A beautifully illustrated book by a former teacher that sheds light on the intriguing life of a pioneer woman.
Passero’s debut tells the little-known story of Clara Mason Fox, an artist and poet who led a rather adventurous, exciting life. Fox, the author’s husband’s ancestor, was a member of a pioneer family who moved to California in 1887. She later traveled to New York to attend art school and became a painter and poet, capturing some early images of Laguna Beach and Orange County. Passero’s project was spurred by the discovery of a box in a family attic, and it’s a labor of love that sheds light on a fascinating time in American history. She describes her extensive research in her quest to discover as much about Fox as she could. The author worked as a teacher for many years and this book seems to be aimed in part at younger readers; as a result, she weaves in sentences such as “Imagine what it was like not having any of these [modern] conveniences” to help bring the setting to life. Her inclusion of some of Fox’s paintings and sketches also works very well, resulting in an unusual combination of text and visual art that illustrates Fox’s artistic talents. The author sometimes fleshes out historical context and descriptions of early California landscapes at the expense of Fox’s story, and readers may find themselves wanting to know more about this pioneer woman’s inner life. That said, the book provides a good jumping-off point for exploring both Fox’s life and the history of the state she loved so much. Passero reveals that local California organizations have recently shown interest in Fox’s work and that some of Fox’s paintings will be exhibited at the Huntington Library in San Marino. She says that she hopes to continue generating interest in Fox’s life and work, and with this book, she seems to be doing a great job of making that happen.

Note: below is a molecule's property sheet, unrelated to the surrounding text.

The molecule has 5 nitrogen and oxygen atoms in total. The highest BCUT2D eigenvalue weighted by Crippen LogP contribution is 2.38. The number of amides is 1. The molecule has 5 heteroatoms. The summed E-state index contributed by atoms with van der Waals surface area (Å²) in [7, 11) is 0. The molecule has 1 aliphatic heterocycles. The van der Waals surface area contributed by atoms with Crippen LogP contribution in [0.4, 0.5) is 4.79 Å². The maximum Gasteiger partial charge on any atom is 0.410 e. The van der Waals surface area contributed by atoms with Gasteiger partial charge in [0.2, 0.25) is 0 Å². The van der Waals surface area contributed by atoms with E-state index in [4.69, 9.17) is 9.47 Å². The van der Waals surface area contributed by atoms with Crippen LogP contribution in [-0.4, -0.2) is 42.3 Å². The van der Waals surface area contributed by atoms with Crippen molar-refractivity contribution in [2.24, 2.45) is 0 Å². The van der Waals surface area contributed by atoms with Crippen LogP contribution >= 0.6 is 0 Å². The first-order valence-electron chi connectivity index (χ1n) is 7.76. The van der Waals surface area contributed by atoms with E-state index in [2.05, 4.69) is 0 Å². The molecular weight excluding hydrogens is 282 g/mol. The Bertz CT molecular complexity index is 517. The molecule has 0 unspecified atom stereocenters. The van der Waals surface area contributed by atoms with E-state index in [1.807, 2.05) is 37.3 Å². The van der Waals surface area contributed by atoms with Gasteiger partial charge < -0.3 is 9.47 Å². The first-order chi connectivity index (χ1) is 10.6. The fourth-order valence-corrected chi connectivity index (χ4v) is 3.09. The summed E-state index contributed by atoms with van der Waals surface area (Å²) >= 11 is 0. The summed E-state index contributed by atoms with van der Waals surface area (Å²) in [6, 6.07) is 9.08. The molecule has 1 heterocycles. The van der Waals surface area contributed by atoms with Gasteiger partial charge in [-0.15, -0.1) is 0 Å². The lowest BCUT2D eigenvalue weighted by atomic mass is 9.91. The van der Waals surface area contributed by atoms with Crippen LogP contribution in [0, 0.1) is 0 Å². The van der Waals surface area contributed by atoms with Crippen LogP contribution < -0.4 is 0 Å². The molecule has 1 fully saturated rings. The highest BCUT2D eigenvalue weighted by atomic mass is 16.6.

An unusual, engaging historical biography of a California artist.